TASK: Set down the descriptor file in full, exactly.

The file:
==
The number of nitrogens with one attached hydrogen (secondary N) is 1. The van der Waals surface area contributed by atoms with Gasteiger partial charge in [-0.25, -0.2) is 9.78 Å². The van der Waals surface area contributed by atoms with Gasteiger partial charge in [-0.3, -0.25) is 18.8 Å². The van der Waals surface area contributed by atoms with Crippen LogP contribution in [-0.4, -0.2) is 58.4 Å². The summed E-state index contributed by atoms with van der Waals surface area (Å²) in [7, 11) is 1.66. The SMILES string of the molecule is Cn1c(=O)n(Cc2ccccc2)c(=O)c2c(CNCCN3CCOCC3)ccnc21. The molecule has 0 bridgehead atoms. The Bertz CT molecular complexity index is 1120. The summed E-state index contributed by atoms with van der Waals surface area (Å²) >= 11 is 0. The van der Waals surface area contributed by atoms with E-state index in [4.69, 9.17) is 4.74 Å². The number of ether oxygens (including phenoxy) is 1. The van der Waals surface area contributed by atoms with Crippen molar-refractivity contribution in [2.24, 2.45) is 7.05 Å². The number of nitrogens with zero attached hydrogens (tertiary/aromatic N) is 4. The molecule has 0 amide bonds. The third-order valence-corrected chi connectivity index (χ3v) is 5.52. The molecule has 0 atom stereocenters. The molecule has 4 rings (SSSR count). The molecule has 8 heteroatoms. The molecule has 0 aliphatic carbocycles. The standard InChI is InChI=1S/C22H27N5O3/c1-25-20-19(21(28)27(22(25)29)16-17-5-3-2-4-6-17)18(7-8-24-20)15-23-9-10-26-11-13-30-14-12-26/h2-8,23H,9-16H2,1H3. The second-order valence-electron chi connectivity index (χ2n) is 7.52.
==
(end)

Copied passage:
The number of nitrogens with one attached hydrogen (secondary N) is 1. The van der Waals surface area contributed by atoms with Gasteiger partial charge in [-0.25, -0.2) is 9.78 Å². The van der Waals surface area contributed by atoms with Gasteiger partial charge in [-0.3, -0.25) is 18.8 Å². The van der Waals surface area contributed by atoms with Crippen LogP contribution in [-0.4, -0.2) is 58.4 Å². The summed E-state index contributed by atoms with van der Waals surface area (Å²) in [7, 11) is 1.66. The SMILES string of the molecule is Cn1c(=O)n(Cc2ccccc2)c(=O)c2c(CNCCN3CCOCC3)ccnc21. The molecule has 0 bridgehead atoms. The Bertz CT molecular complexity index is 1120. The summed E-state index contributed by atoms with van der Waals surface area (Å²) >= 11 is 0. The van der Waals surface area contributed by atoms with E-state index in [4.69, 9.17) is 4.74 Å². The number of ether oxygens (including phenoxy) is 1. The van der Waals surface area contributed by atoms with Crippen molar-refractivity contribution in [2.24, 2.45) is 7.05 Å². The number of nitrogens with zero attached hydrogens (tertiary/aromatic N) is 4. The molecule has 0 amide bonds. The third-order valence-corrected chi connectivity index (χ3v) is 5.52. The molecule has 0 atom stereocenters. The molecule has 4 rings (SSSR count). The molecule has 8 heteroatoms. The molecule has 0 aliphatic carbocycles. The standard InChI is InChI=1S/C22H27N5O3/c1-25-20-19(21(28)27(22(25)29)16-17-5-3-2-4-6-17)18(7-8-24-20)15-23-9-10-26-11-13-30-14-12-26/h2-8,23H,9-16H2,1H3. The second-order valence-electron chi connectivity index (χ2n) is 7.52.